sensed a hold-u- p and hailed the youths into court on an 'y about "the revolt of youth." Ther- eems to be a widespread assumption
Upon confirmation of their explanation, the two that our young people are quite gen
rally in a state of rebellion against
susp:cts were released.
the standards and ideals that their
3lders would impose upon them an
hat, as a result, a serious conflict
'ias arisen between the two genera
Clara Bow in "Get Your Man," is
:he feature picture coming to the
Kentucky theater Sunday. The story
ening at the Romany theater have s of an American girl who i3 forced
to manipulate the breaking of a
something to regret.
French betrothsfl tjiat she
Much mild amusement is in evi
dence with the announcement that nay "get the man" she desires. The
the Engineers are to adventure into ltmosphere is distinctly Parisian.
dramatic circles. The Engineers have Dne is carried to a massive chateau;
a flare for doing surprising things. nto an exclusive perfume shop;
One would not care to commit himseli ilong the business streets of Paris,
down quaint French roads and
- ER- - IF
pjc Vfco KVJOLtJ
A TERRIBLE LOT
Like two stars
That for a million years
Have followed their ways
We met and passed
Not close enough to touch,
But near enough
To see and und rstand.
And in your eyes
I read my fate
And am content
To drift and dream again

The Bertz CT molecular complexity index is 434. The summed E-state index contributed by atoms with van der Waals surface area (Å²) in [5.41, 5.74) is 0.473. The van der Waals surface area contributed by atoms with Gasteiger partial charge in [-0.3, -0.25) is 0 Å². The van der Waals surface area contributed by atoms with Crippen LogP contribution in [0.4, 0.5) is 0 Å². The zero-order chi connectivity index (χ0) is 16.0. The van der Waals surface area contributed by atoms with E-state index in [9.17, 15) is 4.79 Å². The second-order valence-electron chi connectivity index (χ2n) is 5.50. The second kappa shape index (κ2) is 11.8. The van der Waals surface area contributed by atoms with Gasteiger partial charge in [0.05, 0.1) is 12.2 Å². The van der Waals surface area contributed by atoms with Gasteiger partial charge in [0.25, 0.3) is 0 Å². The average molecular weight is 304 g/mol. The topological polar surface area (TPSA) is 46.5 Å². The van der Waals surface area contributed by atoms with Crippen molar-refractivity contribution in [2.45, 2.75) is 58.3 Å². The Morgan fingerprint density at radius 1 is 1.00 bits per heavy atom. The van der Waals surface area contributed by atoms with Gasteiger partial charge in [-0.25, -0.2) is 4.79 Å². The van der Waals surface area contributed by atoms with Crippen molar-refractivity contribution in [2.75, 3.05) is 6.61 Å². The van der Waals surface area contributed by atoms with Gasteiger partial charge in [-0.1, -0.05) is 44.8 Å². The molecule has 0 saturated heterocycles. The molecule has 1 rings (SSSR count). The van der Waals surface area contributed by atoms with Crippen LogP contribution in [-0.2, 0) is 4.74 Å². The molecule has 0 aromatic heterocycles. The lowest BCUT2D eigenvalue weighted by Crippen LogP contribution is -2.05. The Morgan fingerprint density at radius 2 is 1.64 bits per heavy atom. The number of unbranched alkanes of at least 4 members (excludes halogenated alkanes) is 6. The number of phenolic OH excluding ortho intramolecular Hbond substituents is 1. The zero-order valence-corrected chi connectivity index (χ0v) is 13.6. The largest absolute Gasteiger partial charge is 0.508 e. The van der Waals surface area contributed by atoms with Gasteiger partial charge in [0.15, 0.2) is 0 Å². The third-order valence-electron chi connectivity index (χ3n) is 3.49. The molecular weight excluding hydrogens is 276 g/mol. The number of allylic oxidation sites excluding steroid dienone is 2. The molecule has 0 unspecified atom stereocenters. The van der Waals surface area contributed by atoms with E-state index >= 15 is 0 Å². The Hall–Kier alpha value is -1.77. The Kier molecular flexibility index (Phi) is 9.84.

For another million years.
WmT YoU To JStJinK-e- r ai n 7 I
Goua CIGAR e.TTCS
FRIGHTFULLY WORRIED P8oOT'l
YeAt? BUT" IT
R. E. S.
I took but one kiss when I
The Kernel believes the university should have program dances. Here, in the State of Kontucky, where
chivalry is dominating characteristics of the people,
program dances should have little difficulty in gaining
precedence over the "cut in" dance, now in vogue.
It is queer, one must admit, to be dancing with a
girl and have someone take hold of your arm and remove it, as much as to say, "step aside, please." With
the present system there is a constant shuffle and
crowding on the floor which, to tell the exact truth
means that one is jostled about on the floor as a football man is on the gridiron.
The Kernel believes that the university has outgrown the present method of "cut in" and believes it
would be an advantage to both parties concerned to
inaugurate the system of program dances.
The Kernel would like to hear the opinion of the
student body on the question. This can be done by
of The Kernel;
might have had twenty.
For the sweet lips I kissed
had kisses aplenty.
But I let my chance go
Here I stand in the snow
Oh, Jiminey !
I have been faithful to you
Through it all
Somehow or other.
Just how, I don't recall
Somehow or other
I know my kiss:s have sought
But I yearned
Only for your kiss.
I know my eyes often strayed
To other eyes
Yet, I can say
As a woman
been faithful. -
and Better Cigarette
not a cough in a carload
IW: ft h'JP